Medicare Drug BillWould Severely RestrictAccess to Cancer Carefor Millions of Seniors

September 1, 2003
Oncology, ONCOLOGY Vol 17 No 9, Volume 17, Issue 9

Congress is considering a Medicare prescription drug bill thatwill cut $16 billion of Medicare funding for cancer care-areduction of about 30% per year-over the next 10 years, accordingto estimates released by the Congressional Budget Office.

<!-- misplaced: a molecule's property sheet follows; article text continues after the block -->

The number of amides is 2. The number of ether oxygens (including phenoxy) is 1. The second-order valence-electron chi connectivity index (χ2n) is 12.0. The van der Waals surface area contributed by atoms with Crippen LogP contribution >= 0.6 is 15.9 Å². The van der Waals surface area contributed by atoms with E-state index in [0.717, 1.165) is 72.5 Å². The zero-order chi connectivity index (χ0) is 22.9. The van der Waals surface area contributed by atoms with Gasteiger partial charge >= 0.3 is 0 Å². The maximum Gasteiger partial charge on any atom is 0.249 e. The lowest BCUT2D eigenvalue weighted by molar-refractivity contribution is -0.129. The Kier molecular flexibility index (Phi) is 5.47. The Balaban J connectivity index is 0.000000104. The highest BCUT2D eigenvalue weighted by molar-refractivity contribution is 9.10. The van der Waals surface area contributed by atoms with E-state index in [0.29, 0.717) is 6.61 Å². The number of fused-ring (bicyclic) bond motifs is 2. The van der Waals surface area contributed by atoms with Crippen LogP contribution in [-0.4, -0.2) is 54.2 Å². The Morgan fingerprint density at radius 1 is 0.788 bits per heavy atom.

Congress is considering a Medicare prescription drug bill thatwill cut $16 billion of Medicare funding for cancer care-areduction of about 30% per year-over the next 10 years, accordingto estimates released by the Congressional Budget Office.Of all new cancers diagnosed each year in the United States, 60%occur among Medicare beneficiaries. If the proposed legislation ispassed, government reimbursement for cancer therapies will fall farbelow the cost of providing care, placing tremendous strain on thecommunity-based cancer care delivery system."While the cancer community appreciates the importance of aprescription drug benefit and applauds the efforts of Congress to providebetter health-care coverage to seniors, the cancer care cuts in theMedicare bill would be detrimental to seniors battling cancer," saidTed Okon, coexecutive director of the Community Oncology Alliance,which represents community-based cancer clinics across the nationBoth the House and Senate versions of the legislation severely reducefunding for cancer drugs, while inadequately reimbursing for essentialmedical services required by cancer patients. If Congress passes legislationwith the proposed cancer care cuts, millions of seniors will sufferhardships related to accessing essential cancer care in their communities."Today, more than 80% of cancer care is provided in a convenient,high-quality, and cost-effective community-based setting," said SteveCoplon, coexecutive director of the Community Oncology Alliance."The proposed legislation will close many clinics nationwide, forcingcancer patients-especially those who live in rural areas-to travellong distances searching for treatment. What's more, the cancer carefacilities that are left will be overcrowded with patients from clinicsthat have shut down, delaying crucial, life-saving care for patients."